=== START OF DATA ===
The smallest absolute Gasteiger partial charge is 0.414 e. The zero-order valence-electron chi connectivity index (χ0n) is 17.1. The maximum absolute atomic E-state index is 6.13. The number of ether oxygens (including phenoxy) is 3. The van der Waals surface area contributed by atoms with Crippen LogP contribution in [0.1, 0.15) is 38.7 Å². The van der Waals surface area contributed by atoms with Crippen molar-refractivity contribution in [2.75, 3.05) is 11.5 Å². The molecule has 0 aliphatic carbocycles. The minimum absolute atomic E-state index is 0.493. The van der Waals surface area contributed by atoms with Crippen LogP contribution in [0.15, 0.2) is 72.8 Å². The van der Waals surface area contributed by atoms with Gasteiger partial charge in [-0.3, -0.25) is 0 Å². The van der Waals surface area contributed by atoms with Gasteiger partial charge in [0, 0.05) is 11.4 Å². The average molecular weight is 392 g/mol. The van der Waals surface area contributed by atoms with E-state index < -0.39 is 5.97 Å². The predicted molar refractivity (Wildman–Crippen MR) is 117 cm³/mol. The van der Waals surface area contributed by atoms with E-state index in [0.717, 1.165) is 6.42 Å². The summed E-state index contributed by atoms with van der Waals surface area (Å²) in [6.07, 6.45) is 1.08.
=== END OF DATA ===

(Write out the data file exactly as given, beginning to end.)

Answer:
The smallest absolute Gasteiger partial charge is 0.414 e. The zero-order valence-electron chi connectivity index (χ0n) is 17.1. The maximum absolute atomic E-state index is 6.13. The number of ether oxygens (including phenoxy) is 3. The van der Waals surface area contributed by atoms with Crippen LogP contribution in [0.1, 0.15) is 38.7 Å². The van der Waals surface area contributed by atoms with Crippen molar-refractivity contribution in [2.75, 3.05) is 11.5 Å². The molecule has 0 aliphatic carbocycles. The minimum absolute atomic E-state index is 0.493. The van der Waals surface area contributed by atoms with Crippen LogP contribution in [0.15, 0.2) is 72.8 Å². The van der Waals surface area contributed by atoms with Gasteiger partial charge in [-0.3, -0.25) is 0 Å². The van der Waals surface area contributed by atoms with Gasteiger partial charge in [0, 0.05) is 11.4 Å². The average molecular weight is 392 g/mol. The van der Waals surface area contributed by atoms with E-state index < -0.39 is 5.97 Å². The predicted molar refractivity (Wildman–Crippen MR) is 117 cm³/mol. The van der Waals surface area contributed by atoms with E-state index in [0.717, 1.165) is 6.42 Å². The summed E-state index contributed by atoms with van der Waals surface area (Å²) in [6.07, 6.45) is 1.08.